It's a freaking mall, people.

BlogTO yesterday raised an interesting topic: the differences in travel styles. Emphasis is mine.

Yesterday, the New York Times published yet another one of their great travel articles on a Toronto neighbourhood that doesn’t get much play from the powers that be who promote our city. Titled Skid Row to Hip in Toronto, the article isn’t a comprehensive look at the area, missing favourite spots like Crema Coffee, Smash and The Beet to name a few. Here are the ones they did mention:

Which is to say that it’s a good start and exactly the sort of story the city should be trying to get out instead of the crap about Ontario Place and Casa Loma.

I’m of the same opinion as BlogTO on this: for Toronto, or any tourist destination, the real soul of a place isn’t in the big tourist attractions, it’s between the lines of the Fodor’s guide. For many cities, and especially for Toronto, it’s in the neighbourhoods.  That you could wander from Chinatown to Kensington Market to Little Italy to the Annex to U of T (to take just one example) in less than an hour is fantastic because they’re all such different neighbourhoods. That’s what I want from a city, to get a real feel for it.

Obviously lots of people want to see the big attractions. When I lived at Dupont and Spadina I had tourists ask me every other summer day how to get to Casa Loma (which was always fun ’cause I could just point to the giant castle on top of the hill) and now that I live downtown I’m often asked where the Eaton Centre is. It always horrifies me that this is what tourists want to see, but that’s what’s in the guide books and, as BlogTO points out, the tourism promotions.

Should there maybe be two sets of promotion materials and guidebooks? Or is this the kind of thing that guidebooks just can’t keep up with, due to the rapid emergence and decline of neighbourhoods? Is this the role of the internet now? Until now a guidebook has just been an easier thing to carry around a city, but GPS-enabled devices could change that. I’m sure there’s already an iPhone app that points out cool insider tips about the neighbourhood you’re wandering through. If not, there should be. Damn, I wish I knew how to write those things…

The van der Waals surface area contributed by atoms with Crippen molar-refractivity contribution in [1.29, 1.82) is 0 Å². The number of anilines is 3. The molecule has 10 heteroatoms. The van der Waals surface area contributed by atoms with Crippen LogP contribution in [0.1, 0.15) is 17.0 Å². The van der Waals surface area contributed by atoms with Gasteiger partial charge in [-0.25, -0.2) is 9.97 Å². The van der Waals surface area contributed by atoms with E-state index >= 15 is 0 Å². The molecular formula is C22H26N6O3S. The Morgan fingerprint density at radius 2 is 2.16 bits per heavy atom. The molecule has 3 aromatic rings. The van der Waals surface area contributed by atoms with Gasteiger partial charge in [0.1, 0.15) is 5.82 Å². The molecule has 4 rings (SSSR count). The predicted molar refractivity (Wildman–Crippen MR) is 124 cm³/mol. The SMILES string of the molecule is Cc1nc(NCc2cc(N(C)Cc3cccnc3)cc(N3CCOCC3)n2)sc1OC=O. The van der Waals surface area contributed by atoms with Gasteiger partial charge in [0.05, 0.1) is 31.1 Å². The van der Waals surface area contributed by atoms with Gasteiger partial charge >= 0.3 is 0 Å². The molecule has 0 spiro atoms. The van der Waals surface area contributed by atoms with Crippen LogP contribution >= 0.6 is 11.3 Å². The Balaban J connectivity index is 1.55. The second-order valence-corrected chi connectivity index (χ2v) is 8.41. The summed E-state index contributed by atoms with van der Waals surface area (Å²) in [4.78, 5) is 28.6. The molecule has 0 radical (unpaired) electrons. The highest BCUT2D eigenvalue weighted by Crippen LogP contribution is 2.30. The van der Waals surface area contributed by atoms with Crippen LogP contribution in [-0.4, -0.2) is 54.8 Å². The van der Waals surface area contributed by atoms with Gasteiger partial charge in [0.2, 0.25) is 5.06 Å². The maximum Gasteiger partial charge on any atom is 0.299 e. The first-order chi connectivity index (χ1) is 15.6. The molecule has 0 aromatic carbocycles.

"Make art…make art."

BlogTO is single-handedly trying to kill me, listing the best places to buy chocolate in Toronto. Of course, I was already aware of them, especially JS Bonbons and Soma, but those pictures are making me hungry.

.:.

Quick thoughts on the Oscars: for the first time in quite a while I have no problem with any of the winners (or rather, with who didn’t win). Also, it’s a good thing “Falling Slowly” won best original song, ’cause if it’d lost to one of those Disney songs from Enchanted I’d have flown to L.A. and burned the Kodak theatre to the motherfucking ground.

Watch the performance (and acceptance speeches) here at Cinematical.

.:.

I just finished reading Incendiary (indigo) and need a new book. Fortunately I own about 60 that I haven’t read yet.

[tags]blogto, chocolate, soma, js bonbons, oscars, falling slowly, once, incendiary[/tags]

"It would be Wolfmother instead of Wolf Parade, Darkness instead of Lightning Bolts"

I like this recent development of traditional media linking out to local event sites for more in-depth coverage. It’s especially helpful in cases where user-generated content (like all the photos of this week’s fire on Queen Street) is better and/or more plentiful than the professionally-gathered stuff.

.:.

I don’t know what it says about the internet (or, erm, me) that, just by reading her blog at NPR, I’ve developed a crush on Carrie Brownstein, a gay woman I’ve never met. I sense this could be difficult relationship.

.:.

I can feel myself getting sick. I guess I shouldn’t be surprised, since everyone around at work is sick, but c’mon…I was just sick. Super crazy mondo sick. Hell ass balls sick. I cannot be sick again, not with an assignment due Monday and work running somewhere north of murderous. I cannot. I shall not.

[coughs]

Goddammit.

[tags]blogto, toronto star, carrie brownstein, cold season[/tags]